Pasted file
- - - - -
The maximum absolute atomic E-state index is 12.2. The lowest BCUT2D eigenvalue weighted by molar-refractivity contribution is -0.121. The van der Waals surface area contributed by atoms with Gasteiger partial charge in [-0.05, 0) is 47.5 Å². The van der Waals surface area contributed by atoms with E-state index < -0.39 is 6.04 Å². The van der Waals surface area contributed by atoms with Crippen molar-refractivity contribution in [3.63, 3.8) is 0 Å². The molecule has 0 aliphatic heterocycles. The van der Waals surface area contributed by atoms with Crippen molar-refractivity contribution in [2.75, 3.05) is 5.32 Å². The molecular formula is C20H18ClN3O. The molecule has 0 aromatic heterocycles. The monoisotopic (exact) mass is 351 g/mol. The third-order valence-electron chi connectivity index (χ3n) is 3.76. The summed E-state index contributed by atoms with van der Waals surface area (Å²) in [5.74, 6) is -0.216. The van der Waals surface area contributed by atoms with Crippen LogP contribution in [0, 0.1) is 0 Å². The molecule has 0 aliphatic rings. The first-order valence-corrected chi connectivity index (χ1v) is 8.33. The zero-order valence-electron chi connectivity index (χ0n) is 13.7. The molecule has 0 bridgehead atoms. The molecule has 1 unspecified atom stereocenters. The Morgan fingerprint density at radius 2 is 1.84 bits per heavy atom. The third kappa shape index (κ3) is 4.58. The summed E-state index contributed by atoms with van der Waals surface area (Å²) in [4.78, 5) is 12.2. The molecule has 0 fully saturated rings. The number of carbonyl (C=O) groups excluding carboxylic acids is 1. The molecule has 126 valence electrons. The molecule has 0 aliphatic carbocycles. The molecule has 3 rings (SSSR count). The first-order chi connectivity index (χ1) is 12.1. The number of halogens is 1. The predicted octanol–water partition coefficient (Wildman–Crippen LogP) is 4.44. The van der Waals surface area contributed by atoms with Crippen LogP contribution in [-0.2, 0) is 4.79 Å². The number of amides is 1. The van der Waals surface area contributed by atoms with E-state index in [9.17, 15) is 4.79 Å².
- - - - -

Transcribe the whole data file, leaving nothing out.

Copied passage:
The maximum absolute atomic E-state index is 12.2. The lowest BCUT2D eigenvalue weighted by molar-refractivity contribution is -0.121. The van der Waals surface area contributed by atoms with Gasteiger partial charge in [-0.05, 0) is 47.5 Å². The van der Waals surface area contributed by atoms with E-state index < -0.39 is 6.04 Å². The van der Waals surface area contributed by atoms with Crippen molar-refractivity contribution in [3.63, 3.8) is 0 Å². The molecule has 0 aliphatic heterocycles. The van der Waals surface area contributed by atoms with Crippen molar-refractivity contribution in [2.75, 3.05) is 5.32 Å². The molecular formula is C20H18ClN3O. The molecule has 0 aromatic heterocycles. The monoisotopic (exact) mass is 351 g/mol. The third-order valence-electron chi connectivity index (χ3n) is 3.76. The summed E-state index contributed by atoms with van der Waals surface area (Å²) in [5.74, 6) is -0.216. The van der Waals surface area contributed by atoms with Crippen LogP contribution in [0, 0.1) is 0 Å². The molecule has 0 aliphatic rings. The first-order valence-corrected chi connectivity index (χ1v) is 8.33. The zero-order valence-electron chi connectivity index (χ0n) is 13.7. The molecule has 0 bridgehead atoms. The molecule has 1 unspecified atom stereocenters. The Morgan fingerprint density at radius 2 is 1.84 bits per heavy atom. The third kappa shape index (κ3) is 4.58. The summed E-state index contributed by atoms with van der Waals surface area (Å²) in [4.78, 5) is 12.2. The molecule has 0 fully saturated rings. The number of carbonyl (C=O) groups excluding carboxylic acids is 1. The molecule has 126 valence electrons. The molecule has 0 aliphatic carbocycles. The molecule has 3 rings (SSSR count). The first-order chi connectivity index (χ1) is 12.1. The number of halogens is 1. The predicted octanol–water partition coefficient (Wildman–Crippen LogP) is 4.44. The van der Waals surface area contributed by atoms with Crippen LogP contribution in [-0.2, 0) is 4.79 Å². The number of amides is 1. The van der Waals surface area contributed by atoms with E-state index in [9.17, 15) is 4.79 Å².